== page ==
The ultimate question invariably came down to the dividing line between life and death, whether it could be moved one way or the other and by whom, what was on the other side, if anything, other than the all-annihilating darkness of nothingness. Xeno Fiedler spent hours contemplating the possibilities, increasingly more so as he aged towards the unpredictable line. Sometimes he wondered whether he couldn’t just move the line closer and forget about the questions, but he never did anything about it to make it happen.
A young woman was lying motionless in her bed in the palliative care unit of a hospital, her body ravaged by cancer, her mind shut down because of the pain. She would have liked to have more time to contemplate her impending end, but for her it was much too late already. She’d have to find out when the actual time came, leave the outcome to the Fates or to the unknown without ever being quite sure, or convinced, of what her end was really like, given the state of her mind.
A suicide bomber was barreling down Main Street in his heavily armored truck, honking and squealing his way through the traffic towards the crowded Saturday market at the main intersection. He knew all the answers already, didn’t need to consider any more questions, convinced of where he was going and what he was about to do. Xeno envied him his confidence in himself. There was, after all, a small chance that he might be right. The bomber pushed the gas pedal to the floor and plowed into the crowd, exploding into a shower of bits and pieces of flesh and bones as he crossed the inevitable line. He had taken his life into his own hands and determined the outcome of his own destiny by himself.
His victims were already lined up in neat rows in an improvised morgue covered with white sheets by the time they realized what had happened. The answers were floating above them in the putrid air, but they couldn’t grasp their significance with their mangled brains. They wished they could have known, could have seen the line, penetrated the darkness, but the bombs had taken care of all that and they had to wait and find out for themselves, making their deaths all the more complicated and unfathomable, the line already behind them as it happened for most.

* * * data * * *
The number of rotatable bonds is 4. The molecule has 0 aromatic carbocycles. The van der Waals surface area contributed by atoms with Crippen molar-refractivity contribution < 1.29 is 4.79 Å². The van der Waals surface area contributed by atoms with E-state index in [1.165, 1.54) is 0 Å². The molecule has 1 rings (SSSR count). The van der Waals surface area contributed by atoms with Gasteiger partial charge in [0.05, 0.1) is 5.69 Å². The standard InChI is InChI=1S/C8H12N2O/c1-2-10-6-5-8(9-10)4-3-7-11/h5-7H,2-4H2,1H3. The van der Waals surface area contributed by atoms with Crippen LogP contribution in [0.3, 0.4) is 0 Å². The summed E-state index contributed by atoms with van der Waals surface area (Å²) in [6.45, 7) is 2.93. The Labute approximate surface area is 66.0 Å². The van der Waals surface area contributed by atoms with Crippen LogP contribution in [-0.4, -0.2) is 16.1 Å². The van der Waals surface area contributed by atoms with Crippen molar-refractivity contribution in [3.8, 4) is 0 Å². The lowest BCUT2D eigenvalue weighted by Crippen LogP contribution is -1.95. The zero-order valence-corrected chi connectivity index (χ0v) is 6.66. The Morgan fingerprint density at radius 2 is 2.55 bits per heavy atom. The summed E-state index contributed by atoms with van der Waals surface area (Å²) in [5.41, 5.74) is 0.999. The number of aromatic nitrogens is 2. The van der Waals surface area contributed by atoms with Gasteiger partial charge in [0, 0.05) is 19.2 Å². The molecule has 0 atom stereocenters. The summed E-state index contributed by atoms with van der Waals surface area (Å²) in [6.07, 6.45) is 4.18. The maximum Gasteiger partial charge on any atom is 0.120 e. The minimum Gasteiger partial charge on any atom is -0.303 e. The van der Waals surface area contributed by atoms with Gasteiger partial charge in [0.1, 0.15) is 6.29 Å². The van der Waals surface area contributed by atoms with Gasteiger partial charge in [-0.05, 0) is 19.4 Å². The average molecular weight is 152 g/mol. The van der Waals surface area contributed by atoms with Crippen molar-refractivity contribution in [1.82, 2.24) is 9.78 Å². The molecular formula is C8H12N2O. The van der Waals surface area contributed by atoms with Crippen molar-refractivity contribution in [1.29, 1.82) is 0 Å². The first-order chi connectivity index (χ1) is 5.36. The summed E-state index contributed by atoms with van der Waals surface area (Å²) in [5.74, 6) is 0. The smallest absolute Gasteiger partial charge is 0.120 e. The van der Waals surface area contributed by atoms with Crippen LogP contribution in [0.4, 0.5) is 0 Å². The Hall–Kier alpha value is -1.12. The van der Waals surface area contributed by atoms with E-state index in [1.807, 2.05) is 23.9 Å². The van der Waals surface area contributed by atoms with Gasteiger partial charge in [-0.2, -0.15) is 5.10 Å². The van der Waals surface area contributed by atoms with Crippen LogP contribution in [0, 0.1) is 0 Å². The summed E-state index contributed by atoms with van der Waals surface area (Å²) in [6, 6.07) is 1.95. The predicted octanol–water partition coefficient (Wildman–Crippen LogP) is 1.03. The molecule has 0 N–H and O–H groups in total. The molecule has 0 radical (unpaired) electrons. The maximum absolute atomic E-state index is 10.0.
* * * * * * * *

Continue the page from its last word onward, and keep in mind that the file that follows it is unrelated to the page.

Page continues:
Xeno heard about them on the news and wished he could go to their morgue and ask them all the questions he tried to have answered, wanted to ask the bomber about moving the line towards himself to determine his own fate and what the bits and pieces of his body meant to him. Yet he wondered if the others’ experiences would have anything to do with his own life, his own death. He concluded that they probably wouldn’t, turned back to his TV, and mulled over in his mind the different possibilities of life after death, if, indeed, there was such a thing.
Perhaps he just needed more time. Hopefully he would have enough time, unless he decided to move the dividing line closer to himself, like the suicide bomber did and the woman in the palliative care unit probably wished she could. He also knew that there were few alternatives, and none of them would be handed to him on a silver platter. All he could hope for was that he would recognize the line when he reached it, and that there would be something more beyond it than the deafening darkness of his own terminated existence.
Perhaps he should give the moving of the dividing line more consideration. Perhaps it deserved to be considered more seriously and in a great deal more detail than he had devoted to it so far. The answers would come much more quickly, he was convinced of that. It was just a matter of deciding on a relatively painless way of crossing the line before his time, before he or anyone else could prevent him from determining his own destiny and find his own answers. He knew that they were there; he just needed to devise a way of getting to them and grasping them with his curious mind. He could come back, then, and tell everyone what they were.
Peter Baltensperger is a Canadian writer of Swiss origin and the author of ten books of poetry, fiction, and non-fiction. His latest book is a collection of flash fiction, Inside from the Outside, A Journey in Sudden Fiction (available from Amazon). His work has appeared in print and on-line in several hundred publications around the world over the past several decades. He makes his home in London, Ontario, Canada with his wife Viki and their four cats and two puppies, all of them literally inclined.